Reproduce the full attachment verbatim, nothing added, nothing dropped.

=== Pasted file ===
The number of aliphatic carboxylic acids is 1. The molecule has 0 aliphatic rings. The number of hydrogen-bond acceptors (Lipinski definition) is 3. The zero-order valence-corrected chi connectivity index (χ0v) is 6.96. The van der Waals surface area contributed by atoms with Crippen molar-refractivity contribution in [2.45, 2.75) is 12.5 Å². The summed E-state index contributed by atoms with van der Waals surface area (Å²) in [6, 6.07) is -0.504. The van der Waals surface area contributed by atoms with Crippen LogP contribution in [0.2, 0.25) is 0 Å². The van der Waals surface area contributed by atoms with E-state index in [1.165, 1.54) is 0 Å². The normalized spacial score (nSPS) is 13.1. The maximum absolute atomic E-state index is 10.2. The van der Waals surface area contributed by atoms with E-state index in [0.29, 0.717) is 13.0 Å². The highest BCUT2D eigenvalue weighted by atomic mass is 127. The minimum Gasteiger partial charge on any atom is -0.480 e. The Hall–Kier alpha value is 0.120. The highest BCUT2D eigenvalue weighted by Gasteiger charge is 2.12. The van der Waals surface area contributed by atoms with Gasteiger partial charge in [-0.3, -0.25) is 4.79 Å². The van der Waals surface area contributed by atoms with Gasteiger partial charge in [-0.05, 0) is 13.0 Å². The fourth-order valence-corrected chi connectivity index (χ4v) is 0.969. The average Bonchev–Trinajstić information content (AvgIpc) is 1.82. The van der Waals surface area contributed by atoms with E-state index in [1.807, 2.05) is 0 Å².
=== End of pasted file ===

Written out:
The number of aliphatic carboxylic acids is 1. The molecule has 0 aliphatic rings. The number of hydrogen-bond acceptors (Lipinski definition) is 3. The zero-order valence-corrected chi connectivity index (χ0v) is 6.96. The van der Waals surface area contributed by atoms with Crippen molar-refractivity contribution in [2.45, 2.75) is 12.5 Å². The summed E-state index contributed by atoms with van der Waals surface area (Å²) in [6, 6.07) is -0.504. The van der Waals surface area contributed by atoms with Crippen LogP contribution in [0.2, 0.25) is 0 Å². The van der Waals surface area contributed by atoms with E-state index in [1.165, 1.54) is 0 Å². The normalized spacial score (nSPS) is 13.1. The maximum absolute atomic E-state index is 10.2. The van der Waals surface area contributed by atoms with E-state index in [0.29, 0.717) is 13.0 Å². The highest BCUT2D eigenvalue weighted by atomic mass is 127. The minimum Gasteiger partial charge on any atom is -0.480 e. The Hall–Kier alpha value is 0.120. The highest BCUT2D eigenvalue weighted by Gasteiger charge is 2.12. The van der Waals surface area contributed by atoms with Gasteiger partial charge in [-0.3, -0.25) is 4.79 Å². The van der Waals surface area contributed by atoms with Gasteiger partial charge in [-0.05, 0) is 13.0 Å². The fourth-order valence-corrected chi connectivity index (χ4v) is 0.969. The average Bonchev–Trinajstić information content (AvgIpc) is 1.82. The van der Waals surface area contributed by atoms with E-state index in [1.807, 2.05) is 0 Å².